#3. The Man Who Robbed a Taekwondo Master in a Taekwondo Studio
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Reconnaissance is an important part of the criminal process, necessary for the professional criminal to understand all the details in advance of his upcoming caper.
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So ... is everything painted blue then?
The importance of preparation is made clear by examples of criminals who were a bit less organized in their caper planning.
Like the case of this future Moriarty, who attempted to burglarize a taekwondo studio. With a taekwondo master inside of it. Who was practicing taekwondo, interestingly enough.
And instead of being prepared for this, like with a platoon of ninjas at his back, or even just a couple of smoke bombs, our hapless criminal set his plan into motion armed only with his own frail neck. A weapon that the previously discussed taekwondo master easily neutralized with his previously discussed mastery of taekwondo.
Suggesting that our robber also forgot his Wu-Tang.
#2. The Photobombing Bandit
Snatching purses isn't a complicated crime. It takes longer to say than it does to do, and with even the simplest precautions, like wearing fast shoes, it's pretty straightforward to get away with. It's made even easier when only unattended bags are stolen.
Aside from the ever-present risk that you just scooped up a terrorist device.
In general, then, purse snatching is all about choosing the right target. Like, just for example, a target who isn't pointing a camera at you as you steal their bag.
Which is exactly what one particular genius neglected to do when he was caught photobombing the victims of his bag thievery. The victims, a nice enough seeming family who maybe should be a little more careful of where they set their bags down when there are people with jean shorts in the area, were taking selfies on the steps of the Wisconsin State Capitol building when their bag went missing. A quick review of their camera revealed that they had captured an incriminating (and highly unflattering) image of the culprit. Within minutes, they'd contacted the police, who were quickly on the case.
Leading to the world's first ever "APB for jorts."
#1. The Social Networking Burglar
Thanks to the never-ending onslaught of police procedural shows, everyone in the world now has a pretty good understanding of the basics of forensic evidence. Wear gloves, clean shoes, hats; there's no excuse anymore for conducting a crime that leaves behind evidence that can be tracked back to you. It's just one of the rules of the game.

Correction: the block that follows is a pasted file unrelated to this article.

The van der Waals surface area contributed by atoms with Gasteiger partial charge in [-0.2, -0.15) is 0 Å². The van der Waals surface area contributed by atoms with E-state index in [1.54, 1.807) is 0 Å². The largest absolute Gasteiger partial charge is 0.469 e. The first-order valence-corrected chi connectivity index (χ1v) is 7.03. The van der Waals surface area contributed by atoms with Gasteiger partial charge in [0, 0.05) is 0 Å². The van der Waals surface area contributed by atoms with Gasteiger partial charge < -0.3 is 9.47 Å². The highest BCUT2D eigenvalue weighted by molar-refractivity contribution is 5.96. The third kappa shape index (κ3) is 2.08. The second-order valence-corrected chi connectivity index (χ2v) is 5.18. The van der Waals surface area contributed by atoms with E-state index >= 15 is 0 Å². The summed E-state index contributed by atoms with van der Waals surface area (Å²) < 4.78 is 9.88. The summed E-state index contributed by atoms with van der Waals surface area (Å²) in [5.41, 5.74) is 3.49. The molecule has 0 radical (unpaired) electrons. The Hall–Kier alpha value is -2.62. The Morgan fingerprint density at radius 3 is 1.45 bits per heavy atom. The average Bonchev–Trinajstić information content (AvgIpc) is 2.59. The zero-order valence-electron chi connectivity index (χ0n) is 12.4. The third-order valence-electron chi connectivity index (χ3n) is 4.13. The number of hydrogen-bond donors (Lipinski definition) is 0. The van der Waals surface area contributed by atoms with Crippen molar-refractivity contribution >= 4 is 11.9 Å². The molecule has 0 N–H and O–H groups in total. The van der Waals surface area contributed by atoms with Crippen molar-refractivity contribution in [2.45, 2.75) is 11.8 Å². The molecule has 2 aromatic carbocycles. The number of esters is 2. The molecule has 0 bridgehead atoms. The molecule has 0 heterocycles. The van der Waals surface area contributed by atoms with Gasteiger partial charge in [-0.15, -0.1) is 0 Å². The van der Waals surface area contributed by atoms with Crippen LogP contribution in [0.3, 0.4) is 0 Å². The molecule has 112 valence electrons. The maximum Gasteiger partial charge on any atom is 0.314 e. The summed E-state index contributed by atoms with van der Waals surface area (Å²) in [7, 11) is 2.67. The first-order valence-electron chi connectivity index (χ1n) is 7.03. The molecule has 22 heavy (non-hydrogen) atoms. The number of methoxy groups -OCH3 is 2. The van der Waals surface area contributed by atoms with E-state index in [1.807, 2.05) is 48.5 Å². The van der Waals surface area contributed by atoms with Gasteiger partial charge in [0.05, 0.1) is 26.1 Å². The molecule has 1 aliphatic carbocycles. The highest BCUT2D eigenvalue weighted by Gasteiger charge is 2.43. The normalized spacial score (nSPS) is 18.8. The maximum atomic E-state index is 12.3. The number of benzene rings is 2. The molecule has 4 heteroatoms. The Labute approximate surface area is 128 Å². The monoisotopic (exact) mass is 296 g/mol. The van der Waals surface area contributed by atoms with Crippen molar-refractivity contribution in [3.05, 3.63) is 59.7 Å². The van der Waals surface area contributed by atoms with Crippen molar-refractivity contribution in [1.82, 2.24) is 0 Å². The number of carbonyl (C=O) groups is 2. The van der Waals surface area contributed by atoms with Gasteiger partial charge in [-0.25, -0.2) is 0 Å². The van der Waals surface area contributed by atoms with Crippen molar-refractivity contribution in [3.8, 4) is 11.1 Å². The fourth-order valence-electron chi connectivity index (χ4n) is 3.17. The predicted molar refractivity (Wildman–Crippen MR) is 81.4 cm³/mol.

Which brings us to Trevor Jones, who is apparently playing his own game.
While robbing a house in 2011, Jones parked his car in the driveway while he went inside to get a-robbin'. The legitimate resident of the home returned around then to find a strange car in the driveway and her door open, and perhaps wisely chose not to step inside. Instead, she looked inside the strange car in her driveway and took the keys and wallet that were apparently just sitting there in the car, because, you know, can't hold that when robbin'. And then she took off, taking with her all the evidence needed to blow this case wide open.
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"I wonder ... I wonder if that driver's license might offer any clues? CHIEF! CHIEF! I GOT IT!"
Thankfully, for the sake of this story, this did not deter Trevor Jones. When he returned to his car with the stolen goods and realized his keys and wallet were missing, he did not give up. He so furiously did not give up, in fact, that his next move was to sprint straight into a nearby pond, because he is an awesome criminal. On the other side of the pond, he broke into another house, where he logged into Facebook, because who the fuck even cares anymore? And yes, when he sprinted out of that home, leaving behind puddles and Trevor Jones-shaped stains on the couch, of course he forgot to log out of Facebook. Of course he did.
The greatest part of this whole story is that, based on a cursory search of Google (we really tried hard for this one), it doesn't look like the police ever caught this guy! Which means that to this day, every single one of us is at risk of returning home to find a bunch of our stuff missing, "I am Trevor Jones" scribbled in lipstick on the walls, and a Trevor Jones-shaped hole in the wall of our house.